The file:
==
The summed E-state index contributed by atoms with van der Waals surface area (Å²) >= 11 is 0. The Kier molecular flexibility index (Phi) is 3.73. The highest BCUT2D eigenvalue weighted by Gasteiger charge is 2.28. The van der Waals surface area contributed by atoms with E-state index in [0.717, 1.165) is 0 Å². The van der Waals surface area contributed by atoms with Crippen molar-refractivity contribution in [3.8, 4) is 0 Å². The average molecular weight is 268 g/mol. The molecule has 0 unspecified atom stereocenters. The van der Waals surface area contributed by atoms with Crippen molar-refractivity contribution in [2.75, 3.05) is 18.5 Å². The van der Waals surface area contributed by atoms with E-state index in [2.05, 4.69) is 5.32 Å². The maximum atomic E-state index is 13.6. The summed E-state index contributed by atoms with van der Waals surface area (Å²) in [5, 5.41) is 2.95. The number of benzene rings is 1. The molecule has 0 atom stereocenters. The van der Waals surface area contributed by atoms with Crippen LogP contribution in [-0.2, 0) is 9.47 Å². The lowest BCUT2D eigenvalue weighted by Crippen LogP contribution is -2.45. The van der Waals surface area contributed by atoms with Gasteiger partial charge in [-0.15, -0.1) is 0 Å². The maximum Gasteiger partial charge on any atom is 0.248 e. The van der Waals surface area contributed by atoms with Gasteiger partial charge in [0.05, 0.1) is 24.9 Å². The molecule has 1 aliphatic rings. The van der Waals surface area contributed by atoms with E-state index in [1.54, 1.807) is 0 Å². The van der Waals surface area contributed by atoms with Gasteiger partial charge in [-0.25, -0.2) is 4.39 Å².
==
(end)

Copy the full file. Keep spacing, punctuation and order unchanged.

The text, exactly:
The summed E-state index contributed by atoms with van der Waals surface area (Å²) >= 11 is 0. The Kier molecular flexibility index (Phi) is 3.73. The highest BCUT2D eigenvalue weighted by Gasteiger charge is 2.28. The van der Waals surface area contributed by atoms with E-state index in [0.717, 1.165) is 0 Å². The van der Waals surface area contributed by atoms with Crippen molar-refractivity contribution in [3.8, 4) is 0 Å². The average molecular weight is 268 g/mol. The molecule has 0 unspecified atom stereocenters. The van der Waals surface area contributed by atoms with Crippen molar-refractivity contribution in [2.75, 3.05) is 18.5 Å². The van der Waals surface area contributed by atoms with E-state index in [2.05, 4.69) is 5.32 Å². The maximum atomic E-state index is 13.6. The summed E-state index contributed by atoms with van der Waals surface area (Å²) in [5, 5.41) is 2.95. The number of benzene rings is 1. The molecule has 0 atom stereocenters. The van der Waals surface area contributed by atoms with Crippen LogP contribution in [-0.2, 0) is 9.47 Å². The lowest BCUT2D eigenvalue weighted by Crippen LogP contribution is -2.45. The van der Waals surface area contributed by atoms with Gasteiger partial charge in [-0.15, -0.1) is 0 Å². The maximum Gasteiger partial charge on any atom is 0.248 e. The van der Waals surface area contributed by atoms with Gasteiger partial charge in [0.05, 0.1) is 24.9 Å². The molecule has 1 aliphatic rings. The van der Waals surface area contributed by atoms with E-state index in [1.54, 1.807) is 0 Å². The van der Waals surface area contributed by atoms with Gasteiger partial charge in [-0.25, -0.2) is 4.39 Å².